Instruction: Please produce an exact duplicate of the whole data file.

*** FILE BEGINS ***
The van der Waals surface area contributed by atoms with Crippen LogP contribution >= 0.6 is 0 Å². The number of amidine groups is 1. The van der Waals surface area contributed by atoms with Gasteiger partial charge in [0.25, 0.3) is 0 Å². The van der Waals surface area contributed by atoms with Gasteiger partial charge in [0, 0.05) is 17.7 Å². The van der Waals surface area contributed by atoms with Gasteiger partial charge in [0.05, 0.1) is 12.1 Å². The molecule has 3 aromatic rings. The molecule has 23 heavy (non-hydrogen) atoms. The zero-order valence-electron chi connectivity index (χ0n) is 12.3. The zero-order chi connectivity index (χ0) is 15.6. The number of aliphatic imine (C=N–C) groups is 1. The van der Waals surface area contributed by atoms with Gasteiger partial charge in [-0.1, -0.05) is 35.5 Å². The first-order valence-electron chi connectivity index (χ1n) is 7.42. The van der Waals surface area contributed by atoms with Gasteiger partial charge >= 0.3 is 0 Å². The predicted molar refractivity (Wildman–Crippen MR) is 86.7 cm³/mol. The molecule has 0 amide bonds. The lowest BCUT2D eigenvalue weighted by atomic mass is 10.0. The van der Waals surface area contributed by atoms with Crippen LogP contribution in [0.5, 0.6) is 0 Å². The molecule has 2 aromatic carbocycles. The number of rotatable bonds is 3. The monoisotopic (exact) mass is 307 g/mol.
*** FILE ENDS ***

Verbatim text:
The van der Waals surface area contributed by atoms with Crippen LogP contribution >= 0.6 is 0 Å². The number of amidine groups is 1. The van der Waals surface area contributed by atoms with Gasteiger partial charge in [0.25, 0.3) is 0 Å². The van der Waals surface area contributed by atoms with Gasteiger partial charge in [0, 0.05) is 17.7 Å². The van der Waals surface area contributed by atoms with Gasteiger partial charge in [0.05, 0.1) is 12.1 Å². The molecule has 3 aromatic rings. The molecule has 23 heavy (non-hydrogen) atoms. The zero-order valence-electron chi connectivity index (χ0n) is 12.3. The zero-order chi connectivity index (χ0) is 15.6. The number of aliphatic imine (C=N–C) groups is 1. The van der Waals surface area contributed by atoms with Gasteiger partial charge in [-0.1, -0.05) is 35.5 Å². The first-order valence-electron chi connectivity index (χ1n) is 7.42. The van der Waals surface area contributed by atoms with Gasteiger partial charge >= 0.3 is 0 Å². The predicted molar refractivity (Wildman–Crippen MR) is 86.7 cm³/mol. The molecule has 0 amide bonds. The lowest BCUT2D eigenvalue weighted by atomic mass is 10.0. The van der Waals surface area contributed by atoms with Crippen LogP contribution in [0.5, 0.6) is 0 Å². The molecule has 2 aromatic carbocycles. The number of rotatable bonds is 3. The monoisotopic (exact) mass is 307 g/mol.